What does a Medical Writer do?
Medical writers are the unifiers between scientific medical knowledge and written communication for various institutions including hospitals, academic medical centers, or pharmaceutical companies. They often follow one of two paths: scientific medical writing or non-scientific or marketing medical writing. Medical writers translate drug trials and medical study findings as well as clinical data to put into presentations to regulatory documents and for medical journal abstracts that are distributed to a professional audience.
Medical writers focus on writing the advertising copy, news releases, and educational materials for general audiences. They work alongside doctors, scientists, and other relevant health professionals to develop their content and create information that is distributed to patients including leaflets or pamphlets or websites and educational materials which include slides and posters. Medical writers need a minimum bachelor’s degree or master’s degree in journalism or English and experience in health and science writing as well as fluency about regulation and approval within the medical field.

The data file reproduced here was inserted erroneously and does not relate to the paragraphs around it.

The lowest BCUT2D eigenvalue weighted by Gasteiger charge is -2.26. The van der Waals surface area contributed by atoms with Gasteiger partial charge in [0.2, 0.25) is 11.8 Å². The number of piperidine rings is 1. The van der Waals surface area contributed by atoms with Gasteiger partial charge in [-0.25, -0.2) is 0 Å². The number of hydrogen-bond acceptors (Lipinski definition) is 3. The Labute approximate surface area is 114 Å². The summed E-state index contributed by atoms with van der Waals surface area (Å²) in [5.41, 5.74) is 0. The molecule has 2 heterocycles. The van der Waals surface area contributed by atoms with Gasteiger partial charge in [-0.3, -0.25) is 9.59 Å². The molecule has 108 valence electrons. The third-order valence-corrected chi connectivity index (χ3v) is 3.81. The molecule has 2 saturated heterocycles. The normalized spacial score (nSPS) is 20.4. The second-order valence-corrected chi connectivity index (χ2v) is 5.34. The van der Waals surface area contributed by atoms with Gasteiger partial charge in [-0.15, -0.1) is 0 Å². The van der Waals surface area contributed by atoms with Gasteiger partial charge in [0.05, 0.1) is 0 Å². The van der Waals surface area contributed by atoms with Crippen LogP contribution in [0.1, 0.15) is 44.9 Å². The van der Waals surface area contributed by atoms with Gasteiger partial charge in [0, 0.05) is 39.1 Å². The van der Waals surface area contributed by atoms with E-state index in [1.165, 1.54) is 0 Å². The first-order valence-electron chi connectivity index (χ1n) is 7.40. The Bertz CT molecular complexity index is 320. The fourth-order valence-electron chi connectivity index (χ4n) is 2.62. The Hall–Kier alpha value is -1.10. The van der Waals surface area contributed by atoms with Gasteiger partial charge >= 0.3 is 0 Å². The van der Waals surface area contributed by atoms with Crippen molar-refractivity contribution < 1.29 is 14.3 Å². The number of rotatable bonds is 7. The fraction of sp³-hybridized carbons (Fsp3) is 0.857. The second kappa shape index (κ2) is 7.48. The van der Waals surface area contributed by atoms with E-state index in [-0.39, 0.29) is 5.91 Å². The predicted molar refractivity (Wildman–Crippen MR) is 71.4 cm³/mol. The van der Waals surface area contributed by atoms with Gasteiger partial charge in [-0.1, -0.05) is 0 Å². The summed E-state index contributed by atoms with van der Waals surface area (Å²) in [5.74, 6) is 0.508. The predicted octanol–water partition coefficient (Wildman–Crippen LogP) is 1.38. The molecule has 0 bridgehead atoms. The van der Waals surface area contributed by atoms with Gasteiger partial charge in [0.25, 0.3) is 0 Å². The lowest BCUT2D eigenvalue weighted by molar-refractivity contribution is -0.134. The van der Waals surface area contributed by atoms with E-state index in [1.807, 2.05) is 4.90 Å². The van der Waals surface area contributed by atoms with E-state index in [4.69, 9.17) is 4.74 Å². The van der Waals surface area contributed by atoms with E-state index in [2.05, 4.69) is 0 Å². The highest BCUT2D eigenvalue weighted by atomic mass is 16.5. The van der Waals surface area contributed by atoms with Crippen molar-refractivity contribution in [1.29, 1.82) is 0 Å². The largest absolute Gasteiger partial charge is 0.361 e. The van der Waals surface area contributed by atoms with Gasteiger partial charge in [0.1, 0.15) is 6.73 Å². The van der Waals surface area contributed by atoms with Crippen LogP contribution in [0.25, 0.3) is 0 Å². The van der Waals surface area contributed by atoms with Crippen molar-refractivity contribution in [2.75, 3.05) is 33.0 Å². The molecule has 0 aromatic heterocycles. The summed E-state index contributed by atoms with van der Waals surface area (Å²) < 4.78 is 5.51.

Medical Writer Salaries
Average Base Pay
Medical Writer Career Path
Learn how to become a Medical Writer, what skills and education you need to succeed, and what level of pay to expect at each step on your career path.